The release of this document is nearly four years in the making – a result of an extensive public process that’s required for all major infrastructure projects. The detailed report combines various forms of data from first-hand observations and extensive field work to highly technical 3-D data collections, all conducted by hundreds of technical experts who have studied impacts on private properties, waters and wetlands, threatened and endangered species, interactions with existing infrastructure (like roads and subsurface utilities), geotechnical and subsurface information and community plans for growth, where available.
These technical experts include: engineers, architects, environmental scientists, geotechnical specialists, surveyors, archaeologists, biologists, acoustical engineers, botanists, and noise and vibration specialists.
The FRA examined multiple potential alternatives for track locations to determine which route would minimize impacts to the environment and existing development, while allowing the system to operate in the most efficient way possible and follow best design practices.
As part of this extensive study of the track, the FRA looked at design elements, including track spacing, curvatures and the use of elevated viaducts to minimize the system footprint. The DEIS shows that a significant portion of the high-speed train system will be built on elevated viaducts. There will also be no “at grade crossings” in the Texas Bullet Train system, meaning there will never be a chance for the train to intersect with another train, pedestrian or vehicle.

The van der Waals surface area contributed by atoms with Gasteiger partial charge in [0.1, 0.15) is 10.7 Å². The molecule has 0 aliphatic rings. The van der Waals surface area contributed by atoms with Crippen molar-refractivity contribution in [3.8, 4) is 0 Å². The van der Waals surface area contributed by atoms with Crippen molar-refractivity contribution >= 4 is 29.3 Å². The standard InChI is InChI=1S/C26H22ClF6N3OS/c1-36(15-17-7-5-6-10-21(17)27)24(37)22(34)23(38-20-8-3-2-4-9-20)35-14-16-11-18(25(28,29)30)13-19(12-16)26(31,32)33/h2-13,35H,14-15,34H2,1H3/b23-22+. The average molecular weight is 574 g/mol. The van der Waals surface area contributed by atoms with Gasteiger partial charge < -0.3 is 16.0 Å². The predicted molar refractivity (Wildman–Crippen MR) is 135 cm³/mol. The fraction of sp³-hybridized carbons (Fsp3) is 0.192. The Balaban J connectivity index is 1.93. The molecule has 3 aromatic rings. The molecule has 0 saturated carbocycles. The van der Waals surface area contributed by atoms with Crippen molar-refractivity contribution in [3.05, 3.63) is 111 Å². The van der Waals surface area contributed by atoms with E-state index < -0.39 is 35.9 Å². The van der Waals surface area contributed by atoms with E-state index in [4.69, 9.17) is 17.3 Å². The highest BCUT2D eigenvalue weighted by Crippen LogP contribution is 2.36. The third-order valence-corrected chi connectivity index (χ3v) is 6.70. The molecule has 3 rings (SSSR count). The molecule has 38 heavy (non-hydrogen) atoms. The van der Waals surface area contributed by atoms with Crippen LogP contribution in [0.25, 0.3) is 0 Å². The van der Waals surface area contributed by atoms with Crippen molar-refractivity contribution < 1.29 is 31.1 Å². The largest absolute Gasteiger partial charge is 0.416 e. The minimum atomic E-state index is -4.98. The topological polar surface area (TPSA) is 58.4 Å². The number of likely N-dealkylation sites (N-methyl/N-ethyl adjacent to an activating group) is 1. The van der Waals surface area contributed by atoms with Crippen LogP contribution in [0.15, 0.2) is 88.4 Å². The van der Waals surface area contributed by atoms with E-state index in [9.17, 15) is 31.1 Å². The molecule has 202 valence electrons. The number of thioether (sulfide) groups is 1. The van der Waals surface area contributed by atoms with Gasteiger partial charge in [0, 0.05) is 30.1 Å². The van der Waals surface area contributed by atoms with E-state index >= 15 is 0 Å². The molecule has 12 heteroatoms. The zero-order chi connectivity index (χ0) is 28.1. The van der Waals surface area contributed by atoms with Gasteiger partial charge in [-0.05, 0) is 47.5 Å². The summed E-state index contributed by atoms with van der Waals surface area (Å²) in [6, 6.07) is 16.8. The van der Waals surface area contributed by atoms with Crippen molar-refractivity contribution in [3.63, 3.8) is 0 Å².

The DEIS describes how the FRA’s detailed, independent evaluation narrowed six potential end-to-end alignments to the identification of a single preferred route.
DEIS Preferred Build Alignment A
Connecting the nation’s 4th and 5th largest metro areas with the Brazos Valley creates a super economy of more than 14 million people. And economic development groups already have recognized the train’s positive, differentiating impact on proposals to move employees and corporate headquarters to Texas.
The investor-owned project has spent more than $100 million to date and is not taking federal or state grants for its construction or operations. This approach presents a new business model for improving infrastructure and meeting the state’s growing transportation needs.
The train system is expected to generate $36 billion in direct economic activity over the next 25 years, create more than 10,000 direct jobs per year during construction and more than 1,000 permanent jobs